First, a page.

Hunger for Liquidity – State of P2P Lending in Times of the Coronavirus

Not only the stock markets, but also the p2p lending sector is heavily impacted by the current coronavirus situation. In this article I’ll try to give an overview of what’s currently the situation.

I watched the Mintos* live webinar on the current situation for the past 90 minutes. Some screenshots of the slides shown are at the end of this post. About 800-900 Mintos investors were watching and I think they highly appreciated the time and effort Mintos took to communicate. CEO Martins Sulte spent over 45 minutes answering questions. And there are a lot of questions investors have in times like these.

My take is, that the biggest trend we saw in p2p lending in the past week is the hunger for liquidity. Both on the investor side as on the loan originator side (on those marketplaces that work with loan originators).

105 German investors participated in a poll I ran over the past two days. Of these

  • 11% say they increase their p2p lending investment, to buy and profit from loans that are available at (large) discounts on secondary markets
  • 3% say they are increasing their p2p lending investment for other reasons
  • 30% reinvest as usual
  • 26% are withdrawing money as the want to reallocate it to the stock money
  • 20% are withdrawing money as they think the risk is too high

So even in this small, non-representative poll nearly half the investors are saying they are withdrawing money.

How that impacts the p2p lending marketplaces can be observed exemplarily on Mintos* :

  • loans on offer rose and still rise sharply both on the primary market (900,000 loans) and on the secondary market (1.7 million loans)
  • as many investors scramble to exit, this is only possible for them if they offer extreme discounts on the secondary market (the highest discount for current loans on offer is currently -20.1%, resulting in YTMs of 30% and higher for the buyer)
  • Congruously the Invest&Access product of Mintos got very illiquid. Withdrawals are very delayed and partial.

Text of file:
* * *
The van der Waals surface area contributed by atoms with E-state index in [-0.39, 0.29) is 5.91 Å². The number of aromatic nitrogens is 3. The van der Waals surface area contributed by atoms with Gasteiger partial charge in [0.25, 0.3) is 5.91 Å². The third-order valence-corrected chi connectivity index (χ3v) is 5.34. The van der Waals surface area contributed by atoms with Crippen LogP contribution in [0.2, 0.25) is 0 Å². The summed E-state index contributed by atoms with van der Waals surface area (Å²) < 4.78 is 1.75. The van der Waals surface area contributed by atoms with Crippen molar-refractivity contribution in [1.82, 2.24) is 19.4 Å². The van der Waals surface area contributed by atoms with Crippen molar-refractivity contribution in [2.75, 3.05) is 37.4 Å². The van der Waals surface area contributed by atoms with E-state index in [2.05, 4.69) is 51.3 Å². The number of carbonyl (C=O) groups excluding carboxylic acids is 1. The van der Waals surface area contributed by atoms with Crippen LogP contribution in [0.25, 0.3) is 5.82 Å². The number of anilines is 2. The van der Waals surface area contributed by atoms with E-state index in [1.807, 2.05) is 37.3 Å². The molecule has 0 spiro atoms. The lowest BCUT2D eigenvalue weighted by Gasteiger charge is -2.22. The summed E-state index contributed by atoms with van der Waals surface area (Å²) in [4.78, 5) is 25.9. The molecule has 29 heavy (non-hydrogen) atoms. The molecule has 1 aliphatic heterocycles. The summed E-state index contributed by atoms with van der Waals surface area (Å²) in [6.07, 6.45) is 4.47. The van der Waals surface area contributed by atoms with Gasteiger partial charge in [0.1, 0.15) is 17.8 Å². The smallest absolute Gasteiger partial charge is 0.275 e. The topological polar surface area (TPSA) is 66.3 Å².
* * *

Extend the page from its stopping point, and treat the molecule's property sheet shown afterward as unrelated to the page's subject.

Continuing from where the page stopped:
• The volume of newly financed loans on the primary market has tanked
  • Interest rates offered on the primary market rise (current maximum 21.1%, Mintos even had to adapt the range the slider in the UI could show), together with cashbacks on offer and there are also measures to tie in capital longer.

In the current situation most investors in the discussion seem to assume that elevated risks come by the potential inability of borrowers to repay the loans, due to economic downturn. That may well be, but would impact the yield mid- or long-term (weeks or months).
In my view there are two very short-term risks that many investors overlook:

  1. The currency risks for many Mintos loan originators: Many have issued loans to borrowers in weak currencies like RUB, KZT or GEL, but need to pay Mintos investors in EUR. The sharp change in exchange rates could pose major problems for the liquidity of the loan originators.
  2. Many loan originators were growing fast and required constant cashflow to finance their lending and operations as they were not yet profitable. Some were even leveraged. External refinancing might be very hard to impossible to obtain in current market conditions (see for example investors reaction on trading of the Mogo Finance bond). And as said the volume financed on Mintos primary market is slowing. Again this could pose liquidity problems to originators.

An industry insider I spoke to said he would expect at least 2-3 loan originators to fail short term. CEO Sulte acknowledged in answering the questions on the webinar that “not all” could be expected to make it in the current situation, pointing to the large number of loan originators active on Mintos.

The two cited short term problems are especially a concern on those p2p lending market places that operate with loan originators. Of course the investors are also withdrawing increased amounts on “classic” p2p lending marketplaces like Assetz Capital, Bondora, Ratesetter and Zopa, but this poses no short-term risks to the stability of these marketplaces in my view.

Other investors share this opinion, pointing to the different levels of discounts on different secondary market (for current loans: Mintos* -20.1%, Viventor* -6%, Iuvo* -5.7%, Finbee* -5%, Savy* -5%, Neofinance* -5%, Bondora* -3%)

The platforms have reacted by four ways: communication, temporarily suspending borrower repayment requirement (especially SME loans, e.g. Linked Finance, October, Neofinance* ), and stepping up marketing and increasing interest rates:

  • Bondora* runs a raffle for investors which can win a BMW, minimum investment 1 EUR required.
  • Lendermarket* has increased interest rates from 12 to 14% and offers 2% cashback for any investment increase
  • Twino* has increased interest rates to 14%
  • Swaper* increased interest rates to 14% (16% for VIP customers, 5K minimum required)
  • Robocash* increased interest rates to 14%
  • Estateguru* interest rates have increased slightly

Below are screenshots of some of the slides shown in the Mintos webinar today:

mintos corona

mintos corona

mintos corona

mintos corona questions

Funding Circle Closes Offices in Berlin and Amsterdam

One thought on “Hunger for Liquidity – State of P2P Lending in Times of the Coronavirus

  1. Varks in mintos seems to have gone down as of now, i think we will be seeing a lot of P2P implosions as the pandemic rages on.

    What are your thoughts on it?

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